4. An internal combustion engine having a fuel/air supply passage, reed valve means in the supply passage comprising a V-shaped reed cage with its apex presented downstream of the direction of flow through the supply passage, the reed cage having converging side walls with valve ports therein, reed valves overlying the valve ports on the downstream sides of the reed cage walls, and an element of aeroform cross-sectional shape positioned in the flow passage upstream of the reed cage walls, and having portions of larger and smaller cross section with the portion of larger cross section positioned upstream of the portion of smaller cross section, said element being of aeroform cross-sectional shape in a plurality of planes each containing the axis of the direction of flow through the supply passage, one of said planes containing the axis of the reed cage apex and the other plane being perpendicular to the axis of the reed cage apex.
5. An internal combustion engine as defined in claim 4 in which the portion of the element of smaller cross section is nested within the reed cage.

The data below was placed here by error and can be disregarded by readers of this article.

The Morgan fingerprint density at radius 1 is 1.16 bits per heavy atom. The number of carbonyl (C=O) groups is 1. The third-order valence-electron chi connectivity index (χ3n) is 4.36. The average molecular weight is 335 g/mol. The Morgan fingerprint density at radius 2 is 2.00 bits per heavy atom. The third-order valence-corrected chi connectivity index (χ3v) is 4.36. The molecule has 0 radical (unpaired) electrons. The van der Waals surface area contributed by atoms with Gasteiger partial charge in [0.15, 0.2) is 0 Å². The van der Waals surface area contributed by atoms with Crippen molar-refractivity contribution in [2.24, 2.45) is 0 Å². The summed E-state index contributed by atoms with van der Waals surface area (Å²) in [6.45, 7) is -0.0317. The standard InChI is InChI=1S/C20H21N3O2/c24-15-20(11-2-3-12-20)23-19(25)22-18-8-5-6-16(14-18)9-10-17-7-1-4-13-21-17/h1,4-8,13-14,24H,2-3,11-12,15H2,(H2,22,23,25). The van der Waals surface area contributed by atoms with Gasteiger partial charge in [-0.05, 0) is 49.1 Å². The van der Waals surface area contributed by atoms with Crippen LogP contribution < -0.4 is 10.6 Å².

6. An internal combustion engine as defined in claim 4 and further including mounting means for said element connected therewith in a plane containing the axis of the direction of flow and perpendicular to the axis of the reed cage apex.
7. An internal combustion engine including engine housing structure having a cylinder with a piston reciprocable in the cylinder between bottom and top dead center positions, a primary intake port through the cylinder wall, a fuel/air supply passage communicating with said intake port, reed valve means in the supply passage comprising a wall in the path of flow in the supply passage to the intake port, said wall having laterally separated valve ports, reed valves downstream of said wall and positioned to overlie and cooperate with the valve ports, laterally spaced supplemental flow passages in the engine housing structure, one to the left and one to the right of the primary intake port and connecting the supply passage downstream of the reed valves with the space below the piston in bottom dead center position, and an element positioned in the flow passage upstream of said wall, said element being of aeroform shape, with a leading edge portion presented upstream of the direction of flow in the supply passage, and said element having a trailing edge portion lying in a plane between said laterally separated valve ports and containing the flow axis in the supply passage, the trailing edge portion being positioned in a plane between the laterally spaced supplemental flow passages and having an edge adjacent to the wall between said laterally separated valve ports.